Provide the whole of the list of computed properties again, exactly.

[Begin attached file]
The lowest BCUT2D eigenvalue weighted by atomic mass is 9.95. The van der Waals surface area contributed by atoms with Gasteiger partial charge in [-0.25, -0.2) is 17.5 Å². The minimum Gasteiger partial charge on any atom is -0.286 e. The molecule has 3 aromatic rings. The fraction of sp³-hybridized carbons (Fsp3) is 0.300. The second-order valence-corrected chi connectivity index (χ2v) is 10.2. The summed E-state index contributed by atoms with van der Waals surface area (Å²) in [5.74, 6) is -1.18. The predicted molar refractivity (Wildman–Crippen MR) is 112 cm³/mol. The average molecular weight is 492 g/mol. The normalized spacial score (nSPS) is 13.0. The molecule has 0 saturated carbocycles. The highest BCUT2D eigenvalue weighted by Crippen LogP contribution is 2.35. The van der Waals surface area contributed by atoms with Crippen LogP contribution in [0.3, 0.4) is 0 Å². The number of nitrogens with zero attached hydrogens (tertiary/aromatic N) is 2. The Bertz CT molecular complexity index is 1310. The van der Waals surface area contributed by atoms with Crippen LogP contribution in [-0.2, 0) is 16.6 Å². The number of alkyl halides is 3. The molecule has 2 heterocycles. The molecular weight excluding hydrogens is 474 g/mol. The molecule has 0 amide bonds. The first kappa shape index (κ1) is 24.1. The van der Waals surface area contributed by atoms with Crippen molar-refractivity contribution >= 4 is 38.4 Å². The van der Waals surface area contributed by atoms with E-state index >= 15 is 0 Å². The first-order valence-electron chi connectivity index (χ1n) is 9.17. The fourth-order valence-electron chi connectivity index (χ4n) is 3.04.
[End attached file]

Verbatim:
The lowest BCUT2D eigenvalue weighted by atomic mass is 9.95. The van der Waals surface area contributed by atoms with Gasteiger partial charge in [-0.25, -0.2) is 17.5 Å². The minimum Gasteiger partial charge on any atom is -0.286 e. The molecule has 3 aromatic rings. The fraction of sp³-hybridized carbons (Fsp3) is 0.300. The second-order valence-corrected chi connectivity index (χ2v) is 10.2. The summed E-state index contributed by atoms with van der Waals surface area (Å²) in [5.74, 6) is -1.18. The predicted molar refractivity (Wildman–Crippen MR) is 112 cm³/mol. The average molecular weight is 492 g/mol. The normalized spacial score (nSPS) is 13.0. The molecule has 0 saturated carbocycles. The highest BCUT2D eigenvalue weighted by Crippen LogP contribution is 2.35. The van der Waals surface area contributed by atoms with Crippen LogP contribution in [0.3, 0.4) is 0 Å². The number of nitrogens with zero attached hydrogens (tertiary/aromatic N) is 2. The Bertz CT molecular complexity index is 1310. The van der Waals surface area contributed by atoms with Crippen LogP contribution in [-0.2, 0) is 16.6 Å². The number of alkyl halides is 3. The molecule has 2 heterocycles. The molecular weight excluding hydrogens is 474 g/mol. The molecule has 0 amide bonds. The first kappa shape index (κ1) is 24.1. The van der Waals surface area contributed by atoms with Crippen molar-refractivity contribution >= 4 is 38.4 Å². The van der Waals surface area contributed by atoms with E-state index >= 15 is 0 Å². The first-order valence-electron chi connectivity index (χ1n) is 9.17. The fourth-order valence-electron chi connectivity index (χ4n) is 3.04.